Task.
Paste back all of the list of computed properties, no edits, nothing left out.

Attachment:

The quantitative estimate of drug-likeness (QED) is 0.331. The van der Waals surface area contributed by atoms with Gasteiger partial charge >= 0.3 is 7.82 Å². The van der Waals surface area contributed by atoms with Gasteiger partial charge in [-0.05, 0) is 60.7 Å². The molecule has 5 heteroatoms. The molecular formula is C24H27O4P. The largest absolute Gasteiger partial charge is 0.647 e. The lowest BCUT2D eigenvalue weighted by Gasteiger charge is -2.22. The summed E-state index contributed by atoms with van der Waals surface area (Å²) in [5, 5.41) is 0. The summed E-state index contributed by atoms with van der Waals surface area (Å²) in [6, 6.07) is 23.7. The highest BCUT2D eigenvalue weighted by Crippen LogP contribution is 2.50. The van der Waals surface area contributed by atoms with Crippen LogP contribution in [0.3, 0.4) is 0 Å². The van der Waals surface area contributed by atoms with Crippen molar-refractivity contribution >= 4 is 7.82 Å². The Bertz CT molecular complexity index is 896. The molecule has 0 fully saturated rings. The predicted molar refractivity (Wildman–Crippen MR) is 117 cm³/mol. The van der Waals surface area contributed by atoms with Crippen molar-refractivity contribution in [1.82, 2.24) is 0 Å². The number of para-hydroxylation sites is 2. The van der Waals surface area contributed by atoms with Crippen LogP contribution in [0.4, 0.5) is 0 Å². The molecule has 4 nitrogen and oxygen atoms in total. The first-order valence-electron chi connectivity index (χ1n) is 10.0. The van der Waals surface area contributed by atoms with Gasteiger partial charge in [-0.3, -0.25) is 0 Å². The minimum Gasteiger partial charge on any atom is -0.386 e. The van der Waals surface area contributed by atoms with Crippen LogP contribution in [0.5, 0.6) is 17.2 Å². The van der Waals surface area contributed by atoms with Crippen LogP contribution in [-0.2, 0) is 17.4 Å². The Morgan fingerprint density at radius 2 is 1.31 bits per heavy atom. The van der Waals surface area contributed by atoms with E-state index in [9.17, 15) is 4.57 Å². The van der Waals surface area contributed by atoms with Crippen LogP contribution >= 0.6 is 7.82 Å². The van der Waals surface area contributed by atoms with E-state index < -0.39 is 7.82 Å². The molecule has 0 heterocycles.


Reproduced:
The quantitative estimate of drug-likeness (QED) is 0.331. The van der Waals surface area contributed by atoms with Gasteiger partial charge >= 0.3 is 7.82 Å². The van der Waals surface area contributed by atoms with Gasteiger partial charge in [-0.05, 0) is 60.7 Å². The molecule has 5 heteroatoms. The molecular formula is C24H27O4P. The largest absolute Gasteiger partial charge is 0.647 e. The lowest BCUT2D eigenvalue weighted by Gasteiger charge is -2.22. The summed E-state index contributed by atoms with van der Waals surface area (Å²) in [5, 5.41) is 0. The summed E-state index contributed by atoms with van der Waals surface area (Å²) in [6, 6.07) is 23.7. The highest BCUT2D eigenvalue weighted by Crippen LogP contribution is 2.50. The van der Waals surface area contributed by atoms with Crippen LogP contribution in [0.3, 0.4) is 0 Å². The van der Waals surface area contributed by atoms with Crippen molar-refractivity contribution >= 4 is 7.82 Å². The Bertz CT molecular complexity index is 896. The molecule has 0 fully saturated rings. The predicted molar refractivity (Wildman–Crippen MR) is 117 cm³/mol. The van der Waals surface area contributed by atoms with Crippen molar-refractivity contribution in [1.82, 2.24) is 0 Å². The number of para-hydroxylation sites is 2. The van der Waals surface area contributed by atoms with Crippen LogP contribution in [0.4, 0.5) is 0 Å². The molecule has 4 nitrogen and oxygen atoms in total. The first-order valence-electron chi connectivity index (χ1n) is 10.0. The van der Waals surface area contributed by atoms with Gasteiger partial charge in [-0.3, -0.25) is 0 Å². The minimum Gasteiger partial charge on any atom is -0.386 e. The van der Waals surface area contributed by atoms with Crippen LogP contribution in [0.5, 0.6) is 17.2 Å². The van der Waals surface area contributed by atoms with Crippen LogP contribution in [-0.2, 0) is 17.4 Å². The Morgan fingerprint density at radius 2 is 1.31 bits per heavy atom. The van der Waals surface area contributed by atoms with E-state index in [9.17, 15) is 4.57 Å². The van der Waals surface area contributed by atoms with Crippen LogP contribution >= 0.6 is 7.82 Å². The van der Waals surface area contributed by atoms with E-state index < -0.39 is 7.82 Å². The molecule has 0 heterocycles.